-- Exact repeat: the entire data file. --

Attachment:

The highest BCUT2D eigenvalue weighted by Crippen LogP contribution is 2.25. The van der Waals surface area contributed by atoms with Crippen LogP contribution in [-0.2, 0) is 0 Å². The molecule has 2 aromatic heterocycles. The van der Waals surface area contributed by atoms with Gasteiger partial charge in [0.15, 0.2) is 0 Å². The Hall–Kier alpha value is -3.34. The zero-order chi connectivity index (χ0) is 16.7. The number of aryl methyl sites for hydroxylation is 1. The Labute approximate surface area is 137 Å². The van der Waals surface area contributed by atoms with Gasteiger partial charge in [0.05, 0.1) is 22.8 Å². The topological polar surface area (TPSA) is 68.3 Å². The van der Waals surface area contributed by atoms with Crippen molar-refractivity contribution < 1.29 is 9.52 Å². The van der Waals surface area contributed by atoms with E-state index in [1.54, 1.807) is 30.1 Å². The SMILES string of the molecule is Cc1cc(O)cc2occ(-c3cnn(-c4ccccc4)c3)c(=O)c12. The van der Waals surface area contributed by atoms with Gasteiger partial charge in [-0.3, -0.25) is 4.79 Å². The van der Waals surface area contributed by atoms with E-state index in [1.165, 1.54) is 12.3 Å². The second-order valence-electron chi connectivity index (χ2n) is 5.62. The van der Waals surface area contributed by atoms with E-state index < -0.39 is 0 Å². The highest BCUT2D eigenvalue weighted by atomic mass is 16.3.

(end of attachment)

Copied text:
The highest BCUT2D eigenvalue weighted by Crippen LogP contribution is 2.25. The van der Waals surface area contributed by atoms with Crippen LogP contribution in [-0.2, 0) is 0 Å². The molecule has 2 aromatic heterocycles. The van der Waals surface area contributed by atoms with Gasteiger partial charge in [0.15, 0.2) is 0 Å². The Hall–Kier alpha value is -3.34. The zero-order chi connectivity index (χ0) is 16.7. The number of aryl methyl sites for hydroxylation is 1. The Labute approximate surface area is 137 Å². The van der Waals surface area contributed by atoms with Gasteiger partial charge in [0.05, 0.1) is 22.8 Å². The topological polar surface area (TPSA) is 68.3 Å². The van der Waals surface area contributed by atoms with Crippen molar-refractivity contribution < 1.29 is 9.52 Å². The van der Waals surface area contributed by atoms with E-state index in [1.54, 1.807) is 30.1 Å². The SMILES string of the molecule is Cc1cc(O)cc2occ(-c3cnn(-c4ccccc4)c3)c(=O)c12. The van der Waals surface area contributed by atoms with Gasteiger partial charge in [-0.3, -0.25) is 4.79 Å². The van der Waals surface area contributed by atoms with E-state index in [1.165, 1.54) is 12.3 Å². The second-order valence-electron chi connectivity index (χ2n) is 5.62. The van der Waals surface area contributed by atoms with E-state index < -0.39 is 0 Å². The highest BCUT2D eigenvalue weighted by atomic mass is 16.3.